• Healthy trends that move quickly in the same direction usually show candles with small shadows as one side of the market players consistently dominates the market.

The Ratio of the Size of the Body of the Candle to its Shadow

  • During a strong trend, candle bodies are often significantly longer than their shadows. The stronger the trend, the faster the price moves in the direction of the trend. During a strong uptrend, candles usually close near the high of the body and thus leave no shadow or only a small shadow.
  • When the trend slows down, the ratio of buyers and sellers changes and the shadows of the candles become longer compared to the bodies.
  • Consolidation phases and price reversals are usually characterized by candlesticks that have long tails and short bodies. This means that there is a relative balance between buyers and sellers, as well as uncertainty about the future direction of the market.
Long Bearish and Bullish Candles

There are almost no shadows in the ascending phase, which confirms the strong trend. Long shadows are visible in the consolidation phase, which indicates uncertainty and increased struggle between buyers and sellers. When the shadows of the candles widen, it may herald the end of a trend.

Body Position

  • If you see only one dominant shadow on one side and the body of the candle is on the opposite side, then this scenario is called a pin bar. The shadow indicates that although the price was trying to move in a certain direction, however, the opposite side of the market pushed the price strongly in the opposite direction.
  • Another typical scenario shows a candlestick with two equally long shadows on both sides and a relatively small body called a Doji.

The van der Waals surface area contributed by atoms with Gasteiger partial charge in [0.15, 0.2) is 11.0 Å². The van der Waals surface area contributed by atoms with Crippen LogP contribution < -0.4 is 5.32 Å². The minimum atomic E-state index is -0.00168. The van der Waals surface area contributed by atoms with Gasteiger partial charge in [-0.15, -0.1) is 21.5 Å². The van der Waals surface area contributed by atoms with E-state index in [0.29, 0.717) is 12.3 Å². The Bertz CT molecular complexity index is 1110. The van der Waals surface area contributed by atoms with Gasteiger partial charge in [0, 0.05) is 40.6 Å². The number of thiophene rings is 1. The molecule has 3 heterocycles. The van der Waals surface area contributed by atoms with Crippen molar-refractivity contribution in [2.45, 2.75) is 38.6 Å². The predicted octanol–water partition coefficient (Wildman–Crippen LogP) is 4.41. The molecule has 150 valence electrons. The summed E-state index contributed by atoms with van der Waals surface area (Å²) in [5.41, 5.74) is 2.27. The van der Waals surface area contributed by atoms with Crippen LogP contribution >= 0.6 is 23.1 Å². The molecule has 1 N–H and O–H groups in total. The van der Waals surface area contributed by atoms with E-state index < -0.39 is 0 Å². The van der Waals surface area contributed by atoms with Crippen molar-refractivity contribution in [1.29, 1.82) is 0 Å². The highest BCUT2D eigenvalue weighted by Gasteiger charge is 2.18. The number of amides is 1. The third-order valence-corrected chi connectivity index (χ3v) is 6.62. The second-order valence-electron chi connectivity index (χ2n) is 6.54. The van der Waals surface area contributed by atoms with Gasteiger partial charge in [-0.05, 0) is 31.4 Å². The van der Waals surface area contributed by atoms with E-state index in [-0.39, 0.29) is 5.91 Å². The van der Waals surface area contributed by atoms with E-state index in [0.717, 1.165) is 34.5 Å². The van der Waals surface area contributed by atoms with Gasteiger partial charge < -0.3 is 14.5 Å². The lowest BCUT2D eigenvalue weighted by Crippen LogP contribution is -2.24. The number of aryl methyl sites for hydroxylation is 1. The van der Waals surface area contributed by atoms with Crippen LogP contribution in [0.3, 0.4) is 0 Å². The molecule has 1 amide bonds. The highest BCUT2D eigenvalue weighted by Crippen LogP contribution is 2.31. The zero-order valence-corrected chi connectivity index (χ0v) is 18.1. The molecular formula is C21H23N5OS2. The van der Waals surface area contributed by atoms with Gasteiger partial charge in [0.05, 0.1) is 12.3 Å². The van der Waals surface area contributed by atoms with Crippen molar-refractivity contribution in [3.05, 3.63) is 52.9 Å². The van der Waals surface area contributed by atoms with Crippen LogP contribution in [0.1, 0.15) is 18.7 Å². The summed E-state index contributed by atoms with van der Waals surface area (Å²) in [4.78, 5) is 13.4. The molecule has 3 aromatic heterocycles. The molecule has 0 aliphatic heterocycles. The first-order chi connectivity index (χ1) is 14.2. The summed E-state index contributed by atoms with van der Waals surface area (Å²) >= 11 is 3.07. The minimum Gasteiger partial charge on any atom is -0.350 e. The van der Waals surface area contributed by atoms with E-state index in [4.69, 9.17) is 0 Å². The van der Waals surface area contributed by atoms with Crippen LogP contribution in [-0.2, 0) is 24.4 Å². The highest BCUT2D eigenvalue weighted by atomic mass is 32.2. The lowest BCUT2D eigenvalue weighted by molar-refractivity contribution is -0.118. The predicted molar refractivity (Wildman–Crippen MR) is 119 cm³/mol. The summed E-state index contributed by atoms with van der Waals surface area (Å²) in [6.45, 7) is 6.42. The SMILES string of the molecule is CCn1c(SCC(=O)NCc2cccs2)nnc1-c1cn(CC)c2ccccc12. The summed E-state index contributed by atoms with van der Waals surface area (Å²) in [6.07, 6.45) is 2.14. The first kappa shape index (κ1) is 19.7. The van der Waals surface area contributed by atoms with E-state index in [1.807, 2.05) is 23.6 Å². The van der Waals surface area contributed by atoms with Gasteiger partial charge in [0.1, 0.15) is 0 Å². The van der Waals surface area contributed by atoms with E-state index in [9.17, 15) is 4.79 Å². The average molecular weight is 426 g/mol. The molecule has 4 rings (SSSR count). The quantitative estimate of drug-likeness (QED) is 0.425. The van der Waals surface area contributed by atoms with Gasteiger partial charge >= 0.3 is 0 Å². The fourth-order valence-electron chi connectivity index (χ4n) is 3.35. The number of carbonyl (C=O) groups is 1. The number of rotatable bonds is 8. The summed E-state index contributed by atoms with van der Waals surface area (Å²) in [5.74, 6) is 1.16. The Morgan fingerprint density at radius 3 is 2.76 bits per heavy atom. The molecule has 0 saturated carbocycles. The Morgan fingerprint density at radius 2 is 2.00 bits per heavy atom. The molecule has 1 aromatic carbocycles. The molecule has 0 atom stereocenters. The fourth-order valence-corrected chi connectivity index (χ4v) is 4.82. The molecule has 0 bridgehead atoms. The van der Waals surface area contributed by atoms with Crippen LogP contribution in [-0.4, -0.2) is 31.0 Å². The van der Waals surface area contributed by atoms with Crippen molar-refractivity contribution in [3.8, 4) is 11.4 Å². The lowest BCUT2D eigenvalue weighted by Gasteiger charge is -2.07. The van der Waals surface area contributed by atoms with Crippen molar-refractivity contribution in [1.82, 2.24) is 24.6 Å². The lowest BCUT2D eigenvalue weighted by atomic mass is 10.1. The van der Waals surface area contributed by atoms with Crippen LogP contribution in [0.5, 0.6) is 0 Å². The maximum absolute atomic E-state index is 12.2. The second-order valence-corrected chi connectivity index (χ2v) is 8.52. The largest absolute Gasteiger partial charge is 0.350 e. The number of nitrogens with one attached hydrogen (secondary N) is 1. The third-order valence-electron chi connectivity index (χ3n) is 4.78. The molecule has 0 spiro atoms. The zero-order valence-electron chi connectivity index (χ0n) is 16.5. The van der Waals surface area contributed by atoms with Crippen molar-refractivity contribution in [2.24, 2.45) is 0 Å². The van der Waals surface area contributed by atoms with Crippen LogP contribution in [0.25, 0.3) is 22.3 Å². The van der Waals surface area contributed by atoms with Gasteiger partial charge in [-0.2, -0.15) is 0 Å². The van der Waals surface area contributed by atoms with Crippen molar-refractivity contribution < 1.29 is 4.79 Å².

• On the one hand, this pattern may indicate uncertainty, but it may also indicate a balance between market players. Buyers tried to push the price up, and sellers tried to push it down. However, the price eventually returned to the starting point.

Japanese Candlestick Names and Types

Some candles may have no shadows or body, or may only have one shadow. According to these factors, Japanese candlesticks are divided into:

  • Ordinary candles (they do not have any anomalies in the formation, so to speak).
  • Marubozu (long bodies without shadows).
  • Doji (candle body looks like a line where the opening and closing prices are the same or very close).
Japanese Candlestick Names

Depending on the place of formation of Japanese candlesticks, despite the fact that they are similar, the names will be different. At the same time, there are candlestick patterns, the names of which do not depend on the place of their formation. According to these parameters, they can be divided into several groups:

  • Reversal candles at the top of the trend.
  • Reversal candles at the bottom of the trend.
  • Candlestick patterns of trend continuation.
  • Candlestick patterns, which can form both at the bottom and at the top of the trend, the name does not change from this.

Let's consider the most popular and most easy-to-define graphical models (patterns).

Candles Formed at the Top of a Trend

Now let's look at all of the above patterns with a description of the formation conditions and charts. Candlestick patterns formed at the top of a trend are usually preceded by a long directional move-up.

Shooting Star Pattern

A small candle body and one long shadow in the direction of the trend. The second shadow is very small or absent.

Shooting Star Pattern

Hanging Man Pattern

Small body and one long shadow pointing down (against the direction of the trend). The second shadow is very small or absent.

Hanging Man Pattern

Bearish Engulfing Pattern

The candlestick is larger than the previous one and completely covers it. Shadows in this case have a secondary role. As the name suggests, the candle called "Bearish Engulfing" should be of the opposite color compared to the previous candle.

Bearish Engulfing Pattern

Dark Cloud Pattern

A bearish candle opens with a gap (gap) and closes the gap, partially absorbing the previous candle.

Dark Cloud Pattern

Evening Star Pattern